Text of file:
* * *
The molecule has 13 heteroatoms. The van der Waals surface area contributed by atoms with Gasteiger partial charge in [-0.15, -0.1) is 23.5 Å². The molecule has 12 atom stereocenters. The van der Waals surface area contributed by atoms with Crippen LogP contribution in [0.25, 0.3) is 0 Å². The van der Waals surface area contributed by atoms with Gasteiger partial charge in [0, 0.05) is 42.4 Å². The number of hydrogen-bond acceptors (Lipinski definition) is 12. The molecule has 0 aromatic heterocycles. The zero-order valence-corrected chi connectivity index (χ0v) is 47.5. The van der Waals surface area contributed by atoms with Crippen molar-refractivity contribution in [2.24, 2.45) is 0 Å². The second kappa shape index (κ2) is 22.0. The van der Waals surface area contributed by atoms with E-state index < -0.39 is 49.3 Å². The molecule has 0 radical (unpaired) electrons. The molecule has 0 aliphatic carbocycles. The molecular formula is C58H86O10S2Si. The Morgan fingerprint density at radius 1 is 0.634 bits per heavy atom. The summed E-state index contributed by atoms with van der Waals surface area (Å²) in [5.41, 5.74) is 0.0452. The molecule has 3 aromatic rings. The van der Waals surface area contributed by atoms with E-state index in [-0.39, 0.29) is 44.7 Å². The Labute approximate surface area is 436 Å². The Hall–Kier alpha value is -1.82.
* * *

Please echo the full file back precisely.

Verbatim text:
The molecule has 13 heteroatoms. The van der Waals surface area contributed by atoms with Gasteiger partial charge in [-0.15, -0.1) is 23.5 Å². The molecule has 12 atom stereocenters. The van der Waals surface area contributed by atoms with Crippen LogP contribution in [0.25, 0.3) is 0 Å². The van der Waals surface area contributed by atoms with Gasteiger partial charge in [0, 0.05) is 42.4 Å². The number of hydrogen-bond acceptors (Lipinski definition) is 12. The molecule has 0 aromatic heterocycles. The zero-order valence-corrected chi connectivity index (χ0v) is 47.5. The van der Waals surface area contributed by atoms with Crippen molar-refractivity contribution in [2.24, 2.45) is 0 Å². The second kappa shape index (κ2) is 22.0. The van der Waals surface area contributed by atoms with E-state index < -0.39 is 49.3 Å². The molecule has 0 radical (unpaired) electrons. The molecule has 0 aliphatic carbocycles. The molecular formula is C58H86O10S2Si. The Morgan fingerprint density at radius 1 is 0.634 bits per heavy atom. The summed E-state index contributed by atoms with van der Waals surface area (Å²) in [5.41, 5.74) is 0.0452. The molecule has 3 aromatic rings. The van der Waals surface area contributed by atoms with E-state index in [-0.39, 0.29) is 44.7 Å². The Labute approximate surface area is 436 Å². The Hall–Kier alpha value is -1.82.